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March 8, 2016

V.i. Labs Acquires S/W Usage Analytics Vendor

Tracking how application software is being used and misused is an emerging analytics market niche as user analytics vendors attempt to provide software developers with insights into preferred and little-used features while helping vendors monitor licensees.

Leveraging software user analytics to help customers boost license revenues was behind this week’s acquisition of a European software data analytics and visualization provider Trackerbird Ltd. by V.i. Laboratories of Waltham, Mass. V.i. Labs said Tuesday (March 8) the deal would expand its cloud-based software usage analytics and runtime intelligence capabilities. The goal is to provide enterprise application software developers and independent software vendors with better visibility into how products are used while boosting license compliance revenues.

Terms of the acquisition were not disclosed. V.i. Labs said Trackerbird’s analytics and visualization capabilities would be leveraged to support its global customer base.

Trackerbird, based in Malta, provides software analytics that track product runtimes and customer usage patterns in order to gauge how enterprise software applications are being used. V.i. Labs cited a recent market survey revealing that enterprise customers do not use 28 percent or more of delivered features in application software. The usage analytics platform is designed to help software developers and vendors understand how their products are being used after download, including what features are preferred or ignored along with the platforms and architectures used to run software.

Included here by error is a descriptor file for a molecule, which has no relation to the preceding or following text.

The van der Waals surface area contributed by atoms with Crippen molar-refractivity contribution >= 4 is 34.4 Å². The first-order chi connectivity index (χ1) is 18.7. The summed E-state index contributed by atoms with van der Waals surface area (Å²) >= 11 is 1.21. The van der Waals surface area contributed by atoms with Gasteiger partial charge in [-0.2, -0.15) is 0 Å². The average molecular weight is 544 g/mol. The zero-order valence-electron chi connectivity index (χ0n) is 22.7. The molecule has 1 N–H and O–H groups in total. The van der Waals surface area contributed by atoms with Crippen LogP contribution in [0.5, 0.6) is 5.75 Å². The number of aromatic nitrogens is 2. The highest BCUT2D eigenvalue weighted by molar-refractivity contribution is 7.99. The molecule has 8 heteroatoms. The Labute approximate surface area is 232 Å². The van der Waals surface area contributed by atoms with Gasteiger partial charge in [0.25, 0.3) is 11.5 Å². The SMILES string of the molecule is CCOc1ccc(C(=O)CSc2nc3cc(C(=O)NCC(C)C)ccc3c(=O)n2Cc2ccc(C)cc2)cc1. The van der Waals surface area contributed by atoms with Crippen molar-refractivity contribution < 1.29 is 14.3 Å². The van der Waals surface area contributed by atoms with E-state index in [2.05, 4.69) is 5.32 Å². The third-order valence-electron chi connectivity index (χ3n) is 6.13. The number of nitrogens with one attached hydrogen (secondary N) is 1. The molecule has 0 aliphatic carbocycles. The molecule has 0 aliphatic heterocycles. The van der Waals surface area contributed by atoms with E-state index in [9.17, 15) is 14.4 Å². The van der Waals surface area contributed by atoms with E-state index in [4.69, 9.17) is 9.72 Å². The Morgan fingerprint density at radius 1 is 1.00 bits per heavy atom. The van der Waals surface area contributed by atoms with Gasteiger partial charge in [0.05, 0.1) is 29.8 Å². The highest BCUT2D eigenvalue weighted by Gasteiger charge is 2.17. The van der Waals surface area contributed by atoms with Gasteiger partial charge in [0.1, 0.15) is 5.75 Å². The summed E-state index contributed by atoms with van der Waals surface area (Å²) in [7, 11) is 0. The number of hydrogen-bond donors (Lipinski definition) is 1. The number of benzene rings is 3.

V.i. said the acquisition is designed to boost its ability to help customers convert unlicensed users into “paying customers.” The company claims it has helped customers generate more than $1.4 billion in new license revenue over the last six years.

Trackerbird’s usage analysis technology has been deployed in millions of installations around the word, the partners said. Customers range from Fortune 500 companies to the business-to-business software market along with startups building high-volume consumer applications generating mountains of unstructured data.

Both companies focus on the desktop software analytics market for Windows, Linux and Mac OS platforms. V.i. Labs said the acquisition would “enable software providers to centrally visualize software usage analytics as they expand their software products into multi-platform environments including desktop, mobile and [software-as-a-service] applications.”

V.i. Labs previously focused on cloud-based platforms used to track the use and misuse of software applications. Along with boosting license compliance revenues, its also specializes in reducing software piracy. Customers of both companies apply software usage analyses to fine-tune software license conversion campaigns.

Unused or underused application software, known as “shelfware,” has greatly added to IT budgets. Moreover, software vendors have created a sizeable new revenue stream enforcing compliance with software contracts. A recent report released by software license optimization vendor Flexera Software found that “true up” charges derived from increasingly frequent audits of software licenses are on the rise.

The study reported that three-quarters of respondents were found to be out of compliance with their software contracts while 20 percent reported that software audit costs topped $1 million last year. Wider use of software user analytics is likely to boost that total.

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